spaceslug

As to what the group will do with that range ultimately, it’s difficult to say, but it meshes well with their loyalty to oozing riffs and vocals, and whether they’re playing fast or slow at any given point, their sense of command is obviously increasing. As a result, they’re all the more able to conjure atmospheric spaciousness and largess of tone without contradicting the openness of the one with the other’s risk of claustrophobia.

Between “Bemused and Gone” and “Opposite the Sun,” Mountains and Reminiscence tells a kind of mini-story of disintegration. To explain, they shift from the shortest inclusion in the 4:30 post-grunge banger “I am the Gravity” through the post-Sungrazer bounce and hook of centerpiece “Elephemeral” to the longest in the slow-rolling, darker-vibed, aptly-titled “Space Sabbath” (6:26), and in so doing push from one song into the next toward more ethereal ground. Guitar alone starts “I am the Gravity” and guitar alone ends “Space Sabbath” — but it does so respectively with the most straightforward riff of the EP and with barely-there minimalist warble retained in drift even after the accompanying bass has faded.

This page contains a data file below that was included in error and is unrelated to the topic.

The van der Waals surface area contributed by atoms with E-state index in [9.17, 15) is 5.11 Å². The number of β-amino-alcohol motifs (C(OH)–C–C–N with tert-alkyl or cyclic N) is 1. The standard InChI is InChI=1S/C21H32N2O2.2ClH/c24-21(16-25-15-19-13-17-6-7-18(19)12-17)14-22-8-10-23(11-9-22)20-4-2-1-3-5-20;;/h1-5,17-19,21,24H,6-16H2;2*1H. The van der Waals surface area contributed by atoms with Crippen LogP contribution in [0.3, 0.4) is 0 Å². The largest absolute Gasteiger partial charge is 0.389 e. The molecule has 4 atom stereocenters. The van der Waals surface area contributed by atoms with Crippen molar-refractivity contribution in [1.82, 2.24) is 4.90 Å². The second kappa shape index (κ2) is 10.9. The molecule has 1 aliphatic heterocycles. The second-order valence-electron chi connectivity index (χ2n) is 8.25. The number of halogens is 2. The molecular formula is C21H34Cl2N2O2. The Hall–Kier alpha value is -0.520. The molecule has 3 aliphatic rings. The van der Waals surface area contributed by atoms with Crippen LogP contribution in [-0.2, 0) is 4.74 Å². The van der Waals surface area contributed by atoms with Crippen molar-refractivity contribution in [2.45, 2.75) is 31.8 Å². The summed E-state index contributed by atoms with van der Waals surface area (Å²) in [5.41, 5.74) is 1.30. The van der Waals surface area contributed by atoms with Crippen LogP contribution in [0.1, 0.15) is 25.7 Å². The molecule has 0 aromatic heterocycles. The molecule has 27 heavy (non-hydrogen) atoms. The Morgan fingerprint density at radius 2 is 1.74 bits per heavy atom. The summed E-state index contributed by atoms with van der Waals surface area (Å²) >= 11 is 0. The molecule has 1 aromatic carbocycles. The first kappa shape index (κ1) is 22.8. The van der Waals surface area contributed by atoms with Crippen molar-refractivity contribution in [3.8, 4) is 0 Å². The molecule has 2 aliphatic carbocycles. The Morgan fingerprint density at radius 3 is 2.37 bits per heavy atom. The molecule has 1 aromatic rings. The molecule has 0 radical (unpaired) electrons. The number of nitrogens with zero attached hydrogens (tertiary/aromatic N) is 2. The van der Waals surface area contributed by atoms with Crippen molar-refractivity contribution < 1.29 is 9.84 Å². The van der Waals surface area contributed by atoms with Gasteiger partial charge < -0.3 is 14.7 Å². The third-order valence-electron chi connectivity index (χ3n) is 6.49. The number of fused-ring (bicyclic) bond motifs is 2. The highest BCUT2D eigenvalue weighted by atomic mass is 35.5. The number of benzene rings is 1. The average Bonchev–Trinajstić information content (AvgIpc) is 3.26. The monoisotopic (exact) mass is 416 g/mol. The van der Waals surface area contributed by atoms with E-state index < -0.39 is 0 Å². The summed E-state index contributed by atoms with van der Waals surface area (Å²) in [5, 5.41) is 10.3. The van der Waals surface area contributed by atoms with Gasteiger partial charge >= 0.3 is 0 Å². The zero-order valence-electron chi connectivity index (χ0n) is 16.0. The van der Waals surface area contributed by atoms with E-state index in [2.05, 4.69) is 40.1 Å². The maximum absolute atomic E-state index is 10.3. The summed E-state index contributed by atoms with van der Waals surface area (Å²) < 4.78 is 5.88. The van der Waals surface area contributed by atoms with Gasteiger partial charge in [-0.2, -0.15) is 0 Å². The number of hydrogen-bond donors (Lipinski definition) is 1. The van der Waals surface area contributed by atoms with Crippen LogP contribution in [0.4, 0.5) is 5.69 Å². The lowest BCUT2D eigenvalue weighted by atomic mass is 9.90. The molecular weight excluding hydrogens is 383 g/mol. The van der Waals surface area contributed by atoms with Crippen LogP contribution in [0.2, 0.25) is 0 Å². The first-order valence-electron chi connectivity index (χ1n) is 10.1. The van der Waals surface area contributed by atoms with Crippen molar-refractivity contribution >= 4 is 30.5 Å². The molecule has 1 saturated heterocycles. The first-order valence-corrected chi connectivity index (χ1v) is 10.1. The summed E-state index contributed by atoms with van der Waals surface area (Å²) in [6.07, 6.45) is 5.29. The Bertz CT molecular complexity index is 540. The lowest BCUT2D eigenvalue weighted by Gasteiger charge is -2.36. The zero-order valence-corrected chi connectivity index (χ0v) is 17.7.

From one end to the other of those two moments, a linear transition is taking place that, while Mountains and Reminiscence is a short release, nonetheless makes for a quick album-style flow that seems distinct from the opener and closer surrounding and on its own wavelength in terms of how the songs relate to each other. The effect that has is to make Mountains and Reminiscence almost like two different offerings mashed together in a particle accelerator — a two-song single and a three-song EP drawn from two sessions and combined into one, which I suppose it is — but given Spaceslug‘s overarching consistency of sound, it seems only reasonable to expect Mountains and Reminiscence to set up a considerable fluidity over its span, and of course it does precisely that.